Tuesday, March 24, 2009

New York - City of Marvels and Manners

If you want small town courtesy, come to New York City.

Several weeks ago, as I was walking along 34th Street near the Empire State Building, I saw a sweet young lady in the middle of the road attempting (foolishly) to cross where she should not be and waiting to proceed into the other side of the street. Then it happened. A taxicab--a New York City taxicab!-- came to a stop in the road..between intersections...when he didn't have to...and waved her across, making sure that she got to the other side safely. This is a great city.

I have not always seen things end that way. At the same point in the road a while ago I saw a black sports car going way too fast between lights hit a man J-walking and send him 10 feet into the air. It was very unsettling to see. But for all the traffic and the hurry, midtown accidents have been rare in my experience.

Though I do see rudeness from time to time, what has struck me about this city is the remarkable civility and even kindness. A woman at 34th and 6th, near Macy's, dropped her cell phone and kept walking. A few steps behind her a gangster-looking fellow said, respectfully, "Excuse me, Ma'am! You dropped your cell phone." He picked it up and handed it to her, and she thanked him.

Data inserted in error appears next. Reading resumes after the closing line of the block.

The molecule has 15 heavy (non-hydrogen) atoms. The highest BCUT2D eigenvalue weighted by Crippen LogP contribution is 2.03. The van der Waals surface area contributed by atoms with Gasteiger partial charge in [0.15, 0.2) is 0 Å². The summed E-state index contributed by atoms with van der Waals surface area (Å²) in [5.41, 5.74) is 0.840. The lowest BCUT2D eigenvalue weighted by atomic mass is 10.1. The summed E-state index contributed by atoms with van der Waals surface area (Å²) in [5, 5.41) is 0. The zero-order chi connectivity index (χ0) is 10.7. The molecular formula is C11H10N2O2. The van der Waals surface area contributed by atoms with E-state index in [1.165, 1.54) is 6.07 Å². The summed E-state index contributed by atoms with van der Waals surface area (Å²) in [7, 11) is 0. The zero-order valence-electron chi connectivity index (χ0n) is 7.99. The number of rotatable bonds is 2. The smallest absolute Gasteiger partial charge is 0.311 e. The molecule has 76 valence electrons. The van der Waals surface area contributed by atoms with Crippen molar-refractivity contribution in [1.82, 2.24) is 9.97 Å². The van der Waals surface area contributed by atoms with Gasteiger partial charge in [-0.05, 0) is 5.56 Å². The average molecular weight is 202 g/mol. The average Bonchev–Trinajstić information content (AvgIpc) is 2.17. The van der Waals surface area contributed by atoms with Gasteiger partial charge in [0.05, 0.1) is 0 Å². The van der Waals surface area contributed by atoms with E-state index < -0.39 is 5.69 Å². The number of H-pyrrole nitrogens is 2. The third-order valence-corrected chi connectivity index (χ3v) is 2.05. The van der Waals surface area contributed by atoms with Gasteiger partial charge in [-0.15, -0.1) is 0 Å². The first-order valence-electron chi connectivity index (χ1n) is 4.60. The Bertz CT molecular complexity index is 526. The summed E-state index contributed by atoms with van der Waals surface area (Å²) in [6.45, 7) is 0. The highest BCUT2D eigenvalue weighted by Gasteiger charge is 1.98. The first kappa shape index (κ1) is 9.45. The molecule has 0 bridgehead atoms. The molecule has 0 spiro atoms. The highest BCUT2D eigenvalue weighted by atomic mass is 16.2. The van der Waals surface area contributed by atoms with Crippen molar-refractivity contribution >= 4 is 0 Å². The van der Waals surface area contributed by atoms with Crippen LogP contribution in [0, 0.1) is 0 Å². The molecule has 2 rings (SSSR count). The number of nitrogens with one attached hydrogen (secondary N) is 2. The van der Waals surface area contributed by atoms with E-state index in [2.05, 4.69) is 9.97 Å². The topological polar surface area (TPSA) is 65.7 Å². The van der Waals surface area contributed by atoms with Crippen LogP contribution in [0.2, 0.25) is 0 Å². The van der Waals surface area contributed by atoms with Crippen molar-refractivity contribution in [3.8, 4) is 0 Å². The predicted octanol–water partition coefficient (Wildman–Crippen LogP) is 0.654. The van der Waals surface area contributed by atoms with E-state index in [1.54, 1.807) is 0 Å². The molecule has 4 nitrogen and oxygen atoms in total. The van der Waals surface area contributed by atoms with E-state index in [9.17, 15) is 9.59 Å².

Here is an example of thoughtfulness on a larger scale. The escalator taking people from the Penn Station concourse (subway and Long Island Rail Road) up to the surface at 34th St and 7th Ave is a long one. There are two of them separated by a stairway in the middle. The convention is that you stand to the right on the escalator so that people who want to climb it can pass by on the left. There are times when I see it full of people standing in a long line on the right hand side. When you're climbing the escalator and someone does happen to be blocking your way, you can gently say "excuse me," and the person will shift aside. You say "thank you," and the city works well.

Consider the significance of what's happening on that escalator. Twenty or thirty New Yorkers standing in a line thinking of other people's convenience. And that simple practice is in turn reinforcing the habit in them of thinking of others generally. I see this all the time, and it is how communities flourish. Twenty-five years ago, James Q. Wilson wrote about broadly improving civility through what one might call the trickle up effect of enforcing small improvements in self-restraint and mutual respect (James Q. Wilson and George L. Kelling, "Broken Windows," The Atlantic, March 1982).

It is no wonder to me that Reader's Digest ("How Polite Are We?") found New York City to be the most polite major city in the world, exceeding even Toronto in human decency. Ed Koch speculates that it might be the 9/11 effect. Personally, I suspect a combination of Christian influence (there are more of them in New York that you'd think), the residue of Christian culture, and the uniquely American egalitarianism that engenders a fellow feeling that makes this sort of mutual help second nature to those who live under its influence.